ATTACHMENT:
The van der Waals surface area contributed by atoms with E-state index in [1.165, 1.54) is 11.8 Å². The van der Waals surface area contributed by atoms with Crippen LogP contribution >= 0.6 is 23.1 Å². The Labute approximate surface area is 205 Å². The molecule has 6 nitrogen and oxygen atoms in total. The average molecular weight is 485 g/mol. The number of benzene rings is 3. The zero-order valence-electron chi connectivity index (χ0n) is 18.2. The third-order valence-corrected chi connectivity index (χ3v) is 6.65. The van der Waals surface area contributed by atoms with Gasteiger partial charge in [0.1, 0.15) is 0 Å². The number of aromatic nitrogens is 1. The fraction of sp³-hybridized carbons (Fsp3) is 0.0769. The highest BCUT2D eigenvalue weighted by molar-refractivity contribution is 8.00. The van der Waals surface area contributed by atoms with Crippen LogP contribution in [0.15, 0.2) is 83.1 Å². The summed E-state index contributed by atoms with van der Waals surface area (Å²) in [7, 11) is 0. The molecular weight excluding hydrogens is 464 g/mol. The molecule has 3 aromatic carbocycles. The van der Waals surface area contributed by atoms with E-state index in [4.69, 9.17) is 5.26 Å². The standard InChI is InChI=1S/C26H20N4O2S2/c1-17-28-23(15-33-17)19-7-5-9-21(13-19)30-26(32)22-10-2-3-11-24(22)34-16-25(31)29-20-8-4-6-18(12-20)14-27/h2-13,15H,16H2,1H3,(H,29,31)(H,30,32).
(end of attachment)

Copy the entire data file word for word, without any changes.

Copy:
The van der Waals surface area contributed by atoms with E-state index in [1.165, 1.54) is 11.8 Å². The van der Waals surface area contributed by atoms with Crippen LogP contribution >= 0.6 is 23.1 Å². The Labute approximate surface area is 205 Å². The molecule has 6 nitrogen and oxygen atoms in total. The average molecular weight is 485 g/mol. The number of benzene rings is 3. The zero-order valence-electron chi connectivity index (χ0n) is 18.2. The third-order valence-corrected chi connectivity index (χ3v) is 6.65. The van der Waals surface area contributed by atoms with Gasteiger partial charge in [0.1, 0.15) is 0 Å². The number of aromatic nitrogens is 1. The fraction of sp³-hybridized carbons (Fsp3) is 0.0769. The highest BCUT2D eigenvalue weighted by molar-refractivity contribution is 8.00. The van der Waals surface area contributed by atoms with Crippen LogP contribution in [0.15, 0.2) is 83.1 Å². The summed E-state index contributed by atoms with van der Waals surface area (Å²) in [7, 11) is 0. The molecular weight excluding hydrogens is 464 g/mol. The molecule has 3 aromatic carbocycles. The van der Waals surface area contributed by atoms with E-state index in [4.69, 9.17) is 5.26 Å². The standard InChI is InChI=1S/C26H20N4O2S2/c1-17-28-23(15-33-17)19-7-5-9-21(13-19)30-26(32)22-10-2-3-11-24(22)34-16-25(31)29-20-8-4-6-18(12-20)14-27/h2-13,15H,16H2,1H3,(H,29,31)(H,30,32).